StarCraft HD and the Pitfalls of Updating a Classic
StarCraft HD rumors

Since Blizzard doesn’t seem to be refuting the rumors as of this writing, perhaps StarCraft HD is indeed about to become a reality. As good as StarCraft II may be, it’s still overshadowed by the legacy of Brood War and its storied reign as the king of real-time strategy for 14 years. But with this recent development, it seems that Blizzard is acknowledging the enormity of StarCraft: Brood War‘s legacy, thus updating the game to run better on newer systems. Now if they’d do it for WarCraft III as well.

Even now, it’s still one of the most played games in Korea while StarCraft II has been relegated to niche status. Meanwhile, the StarCraft II eSports scene had shrunk considerably after its annus mirabilis of 2012 and has not gotten close to its former glory since then. Meanwhile, fans have been awaiting a return for Brood War, and I can’t blame them since while StarCraft II games can put me to sleep at times, but StarCraft: Brood War games are actually more exciting to watch.

I’ve been playing through the StarCraft singleplayer campaign recently, and the one thing I do want from the game is an improvement with the user interface. I’m not saying that it should work exactly like StarCraft II since part of the gameplay’s efficacy lies in the skill required to play it competently in the first place. All I want is for the interface itself to be less clunky, and Chaoslauncher can only do so much.

From 4:3 to 16:9 Aspect Ratio

This is the most obvious improvement. Having more screen real estate means you see more of the game, which is a good thing in RTS. Maybe there’s also a chance that it can also change how the units move and so on, but that’s not very likely. What it may change though is how the entire game looks, and that can actually change its gameplay to a certain degree when things don’t go well.

Most HD remakes of games don’t seem to make much improvement since they still have to use the same assets as the original while upscaling them to fit relevant screen resolutions, and that’s twice as difficult at least when dealing with a game that started in 4:3 aspect ratio. Will this transition from 4:3 to 16:9 be proportional or will there be some sacrifice of integrity for the sake of visual clarity in 1080p?

I don’t know the exact answer to that question, or if this is actually something to worry about in the first place. I just thought it may have some weight.

Will They Keep LAN?

This is a point of contention that many fans are expecting to get the short end of the stick of. LAN is why IcyCup, Fish, and Garena exist, and a public company like Activision Blizzard would want to get rid of any sort of motivation for pirating their games. They’ve fought against any sort of effort to add LAN to their games since Call of Duty: Modern Warfare 2.

Blizzard CEO Mike Morhaime has had to sit in the middle of a crowd shouting, “WE WANT LAN!”

However, it’s the same reason why StarCraft became such a hit in Korea and partly why StarCraft II hasn’t done well in comparison. To remove LAN is to potentially doom StarCraft HD to the same limited appeal as StarCraft II in net cafes, or PC bangs as they’re called in Korea.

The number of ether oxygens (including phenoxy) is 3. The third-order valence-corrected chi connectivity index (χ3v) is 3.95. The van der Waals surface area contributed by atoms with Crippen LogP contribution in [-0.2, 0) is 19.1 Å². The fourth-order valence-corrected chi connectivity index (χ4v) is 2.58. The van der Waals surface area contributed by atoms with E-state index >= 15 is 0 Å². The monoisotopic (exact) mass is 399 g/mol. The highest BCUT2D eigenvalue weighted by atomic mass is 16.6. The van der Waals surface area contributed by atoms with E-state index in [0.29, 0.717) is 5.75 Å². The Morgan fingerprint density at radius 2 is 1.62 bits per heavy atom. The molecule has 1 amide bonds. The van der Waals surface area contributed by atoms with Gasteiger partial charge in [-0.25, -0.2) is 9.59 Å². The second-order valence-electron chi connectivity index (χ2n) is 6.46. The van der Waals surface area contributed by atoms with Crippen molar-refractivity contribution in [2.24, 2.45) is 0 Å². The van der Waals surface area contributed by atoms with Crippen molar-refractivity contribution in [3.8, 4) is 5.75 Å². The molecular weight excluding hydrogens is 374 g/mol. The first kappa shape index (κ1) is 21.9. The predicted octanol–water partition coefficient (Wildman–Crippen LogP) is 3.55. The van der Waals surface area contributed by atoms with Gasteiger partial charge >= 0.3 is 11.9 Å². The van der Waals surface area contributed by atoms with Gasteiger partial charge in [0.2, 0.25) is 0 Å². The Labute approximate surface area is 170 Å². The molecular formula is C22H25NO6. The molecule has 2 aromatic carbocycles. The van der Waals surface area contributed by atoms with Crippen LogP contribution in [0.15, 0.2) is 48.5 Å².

It’ll also put another failure point for professional StarCraft matches that had been the driving force for StarCraft‘s popularity in Korea as lag and disconnections become more of a possibility. If they remove LAN from this HD remake, they’d pretty much make StarCraft worse, thus losing the point of the exercise in the first place.

Will They Fuck with the Old StarCraft?

“I need THE OLD STONE COLD!” – Vince McMahon

And we need the old StarCraft since the sequel has fallen off the wagon when it comes to preserving the legacy of real-time strategy. Command & Conquer is pretty much dead in the water, Grey Goo didn’t make that much of a splash, Company of Heroes is niche at best, and Warhammer 40,000: Dawn of War III is a Gamers Workshop title. (You know how Games Workshop is, right?)

What made the old StarCraft so good wasn’t just the theme, the design of the units, and so on, but also the seemingly happy accidents that later became what made StarCraft such a test of skill in the first place.

Here’s Sean “Day[9]” Plott returning briefly to StarCraft: Brood War, explaining how unit control worked in the old game. You’ll then realize just how game balance was achieved seemingly by accident—or better yet, by skill.

Fetter with any of these long-established mechanics for the sake of “updating” the game, and it pretty much kills StarCraft HD as a revival of the good ol’ game. I’m sure Blizzard does understand that somehow.

StarCraft: Brood War vs. StarCraft II

It comes down to this. Why would they think of making a StarCraft HD remake, even though they have StarCraft II in their lineup to worry about. The latter now has a revamped ladder system and gets constant patches, so it’s not like they’ve stopped working on it despite it being overshadowed by Brood War‘s legacy. It’s not like Legacy of the Void is actually bad.

Well, StarCraft II indeed isn’t that bad, but it’s no Brood War. Perhaps that’s why StarCraft HD is such exciting news for RTS fans. All we need is a user interface that’s not as clunky and a revived player base and we’re set for a resurrection. You’ll see guys like Flash, Bisu, JangBi, Fantasy, Jaedong, and so on come back and a new generation gravitating to the old game instead of being lost in the midst of StarCraft II and MOBAs.

Got Feedback?

Do you think it’s a good idea? Do you think StarCraft should just be left alone? Do you think Koreans are a bunch of smelly kimchi-eating dickweeds? Or are you just jealous they’re so good at playing this shit? (Because if you can be top tier in a game like StarCraft, you can do pretty much anything.)

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